The Economist's big conference the Big Rethink was certainly big on presentations (a series of them from 9am to 5pm from the stage) and fairly big on ideas. But the idea which left the lasting impression was the importance of 'small.'
For 'small' read: close, intimate, in-touch, trusted. Even with presentations coming from senior representatives of global companies, such as David Butler, VP Global Design for Coca-Cola, and Christian Hernandez Gallardo, Head of International Business Development at Facebook, the message which resonated was the importance of understanding the local, the need for a "direct" relationship with the customer, and even the value of "meeting people". Or, as this other blogger at the event put it: the importance of the 'social individual.'
Vinay Gupta and Tom Wright from Whipcar stole the show, with their very simple and understated presentation on their fast-growing business which helps people make money by renting out their car to neighbours. (As one of the tweets on the day put it: turning every car-owner into an entrepreneur!) The neighbours might have a car of their own -- but what's to stop them borrowing your faster/bigger/smaller/more luxurious car for the weekend? Whipcar have just appointed a 'designer-in-residence' to help them refine their service offer, which relies on knowing your customer and face-to-face contact, with a strong sense of the local: all cars for hire are within a mile or two of your home.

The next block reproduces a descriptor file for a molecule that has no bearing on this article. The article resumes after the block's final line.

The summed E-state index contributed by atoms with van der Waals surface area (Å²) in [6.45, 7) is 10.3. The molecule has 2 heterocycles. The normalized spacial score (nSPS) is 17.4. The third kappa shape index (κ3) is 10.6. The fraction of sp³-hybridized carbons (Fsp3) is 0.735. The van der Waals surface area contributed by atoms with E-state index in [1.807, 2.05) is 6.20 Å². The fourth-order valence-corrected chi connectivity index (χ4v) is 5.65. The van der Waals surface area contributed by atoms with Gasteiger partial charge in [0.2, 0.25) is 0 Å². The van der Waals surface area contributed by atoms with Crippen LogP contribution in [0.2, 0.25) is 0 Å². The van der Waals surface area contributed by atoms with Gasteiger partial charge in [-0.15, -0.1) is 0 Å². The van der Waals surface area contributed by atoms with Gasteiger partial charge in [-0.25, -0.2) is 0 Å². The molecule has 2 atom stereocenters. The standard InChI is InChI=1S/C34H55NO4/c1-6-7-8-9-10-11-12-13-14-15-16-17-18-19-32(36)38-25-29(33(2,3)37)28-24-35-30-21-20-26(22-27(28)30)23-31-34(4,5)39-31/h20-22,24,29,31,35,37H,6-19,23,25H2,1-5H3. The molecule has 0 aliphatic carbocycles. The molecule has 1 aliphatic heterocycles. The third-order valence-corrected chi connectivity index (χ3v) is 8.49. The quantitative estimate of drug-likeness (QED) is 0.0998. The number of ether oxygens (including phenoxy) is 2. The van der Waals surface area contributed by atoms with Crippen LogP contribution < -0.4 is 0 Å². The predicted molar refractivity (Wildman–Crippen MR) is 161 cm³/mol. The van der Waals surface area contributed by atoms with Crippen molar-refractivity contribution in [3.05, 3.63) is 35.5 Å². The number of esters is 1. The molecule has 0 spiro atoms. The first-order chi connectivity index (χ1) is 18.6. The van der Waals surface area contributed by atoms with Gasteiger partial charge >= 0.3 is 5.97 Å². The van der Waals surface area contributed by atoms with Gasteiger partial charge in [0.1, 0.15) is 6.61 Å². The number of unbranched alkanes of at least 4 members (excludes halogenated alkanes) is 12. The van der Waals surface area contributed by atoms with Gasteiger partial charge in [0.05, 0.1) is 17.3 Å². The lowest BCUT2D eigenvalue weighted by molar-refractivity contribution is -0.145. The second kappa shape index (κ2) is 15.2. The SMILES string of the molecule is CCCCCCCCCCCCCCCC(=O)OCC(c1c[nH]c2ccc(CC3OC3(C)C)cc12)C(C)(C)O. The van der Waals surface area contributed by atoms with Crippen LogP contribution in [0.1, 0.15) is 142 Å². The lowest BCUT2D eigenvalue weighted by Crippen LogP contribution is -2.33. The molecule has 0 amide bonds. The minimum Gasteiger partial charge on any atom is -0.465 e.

The other star of the show was Neil Taylor of The Writer. Neil's message was 'keep it simple.' Clear away the jargon -- "imagineering," "ideation," "ahead of the curve" -- which prevents you from saying what you really think and setting out very clearly the risks and opportunities for your client. Short, sharp, clear and direct communication is what people want. Now.
Other speakers who left an impression were Cory Doctorow, science fiction writer, blogger and co-editor of BoingBoing who bemoaned the way in which the information society is becoming dominated by people who "do things without your approval, behind your back" -- and, in so doing, constrain opportunities for self-managed creative exchange.
Arthur Potts Dawson, from The People's Supermarket (for the people, by the people) riffed on 'trust' and 'listening to people,' and included an interesting insight that: "the person who's complaining about your business, might be the one to give you its solution."
All-in-all, a fascinating and challenging set of presentations, from companies large and small, personal and impersonal, with a consistent message: build your business out of local transactions, modeled on trust and understanding.